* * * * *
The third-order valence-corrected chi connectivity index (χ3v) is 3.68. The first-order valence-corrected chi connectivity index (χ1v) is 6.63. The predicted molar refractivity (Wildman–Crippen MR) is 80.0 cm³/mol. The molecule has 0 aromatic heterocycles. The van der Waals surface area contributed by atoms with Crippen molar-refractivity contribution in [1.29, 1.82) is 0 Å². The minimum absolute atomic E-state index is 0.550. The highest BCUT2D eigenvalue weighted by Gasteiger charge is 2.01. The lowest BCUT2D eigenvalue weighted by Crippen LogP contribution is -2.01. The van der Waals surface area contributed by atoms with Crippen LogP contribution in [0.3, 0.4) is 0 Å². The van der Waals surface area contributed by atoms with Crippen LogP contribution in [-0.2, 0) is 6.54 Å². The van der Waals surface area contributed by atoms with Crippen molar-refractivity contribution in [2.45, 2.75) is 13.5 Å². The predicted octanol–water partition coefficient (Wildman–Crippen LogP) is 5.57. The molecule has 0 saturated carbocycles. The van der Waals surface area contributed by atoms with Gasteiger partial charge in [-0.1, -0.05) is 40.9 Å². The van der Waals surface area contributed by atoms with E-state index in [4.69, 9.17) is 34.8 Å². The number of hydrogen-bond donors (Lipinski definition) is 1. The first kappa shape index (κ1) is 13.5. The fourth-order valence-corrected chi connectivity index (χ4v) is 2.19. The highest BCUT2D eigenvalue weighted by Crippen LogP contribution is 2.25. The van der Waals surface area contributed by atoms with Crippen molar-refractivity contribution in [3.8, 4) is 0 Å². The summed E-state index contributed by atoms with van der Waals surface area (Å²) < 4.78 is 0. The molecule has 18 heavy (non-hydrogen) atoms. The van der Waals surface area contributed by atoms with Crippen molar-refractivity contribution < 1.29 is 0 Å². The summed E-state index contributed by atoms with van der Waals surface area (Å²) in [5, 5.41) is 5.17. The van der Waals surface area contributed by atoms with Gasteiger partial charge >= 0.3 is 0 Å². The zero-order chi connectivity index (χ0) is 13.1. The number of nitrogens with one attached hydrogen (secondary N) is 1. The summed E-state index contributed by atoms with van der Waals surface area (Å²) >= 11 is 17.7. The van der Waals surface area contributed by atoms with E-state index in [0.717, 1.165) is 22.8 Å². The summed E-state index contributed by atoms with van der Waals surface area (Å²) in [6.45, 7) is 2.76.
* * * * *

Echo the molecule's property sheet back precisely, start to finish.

The third-order valence-corrected chi connectivity index (χ3v) is 3.68. The first-order valence-corrected chi connectivity index (χ1v) is 6.63. The predicted molar refractivity (Wildman–Crippen MR) is 80.0 cm³/mol. The molecule has 0 aromatic heterocycles. The van der Waals surface area contributed by atoms with Crippen molar-refractivity contribution in [1.29, 1.82) is 0 Å². The minimum absolute atomic E-state index is 0.550. The highest BCUT2D eigenvalue weighted by Gasteiger charge is 2.01. The lowest BCUT2D eigenvalue weighted by Crippen LogP contribution is -2.01. The van der Waals surface area contributed by atoms with Crippen LogP contribution in [0.3, 0.4) is 0 Å². The van der Waals surface area contributed by atoms with Crippen LogP contribution in [-0.2, 0) is 6.54 Å². The van der Waals surface area contributed by atoms with Crippen molar-refractivity contribution in [2.45, 2.75) is 13.5 Å². The predicted octanol–water partition coefficient (Wildman–Crippen LogP) is 5.57. The molecule has 0 saturated carbocycles. The van der Waals surface area contributed by atoms with Gasteiger partial charge in [-0.1, -0.05) is 40.9 Å². The van der Waals surface area contributed by atoms with E-state index in [4.69, 9.17) is 34.8 Å². The number of hydrogen-bond donors (Lipinski definition) is 1. The first kappa shape index (κ1) is 13.5. The fourth-order valence-corrected chi connectivity index (χ4v) is 2.19. The highest BCUT2D eigenvalue weighted by Crippen LogP contribution is 2.25. The van der Waals surface area contributed by atoms with Crippen molar-refractivity contribution in [3.8, 4) is 0 Å². The summed E-state index contributed by atoms with van der Waals surface area (Å²) < 4.78 is 0. The molecule has 18 heavy (non-hydrogen) atoms. The van der Waals surface area contributed by atoms with Crippen molar-refractivity contribution < 1.29 is 0 Å². The summed E-state index contributed by atoms with van der Waals surface area (Å²) in [5, 5.41) is 5.17. The van der Waals surface area contributed by atoms with Gasteiger partial charge >= 0.3 is 0 Å². The zero-order chi connectivity index (χ0) is 13.1. The number of nitrogens with one attached hydrogen (secondary N) is 1. The summed E-state index contributed by atoms with van der Waals surface area (Å²) >= 11 is 17.7. The van der Waals surface area contributed by atoms with E-state index in [0.717, 1.165) is 22.8 Å². The summed E-state index contributed by atoms with van der Waals surface area (Å²) in [6.45, 7) is 2.76.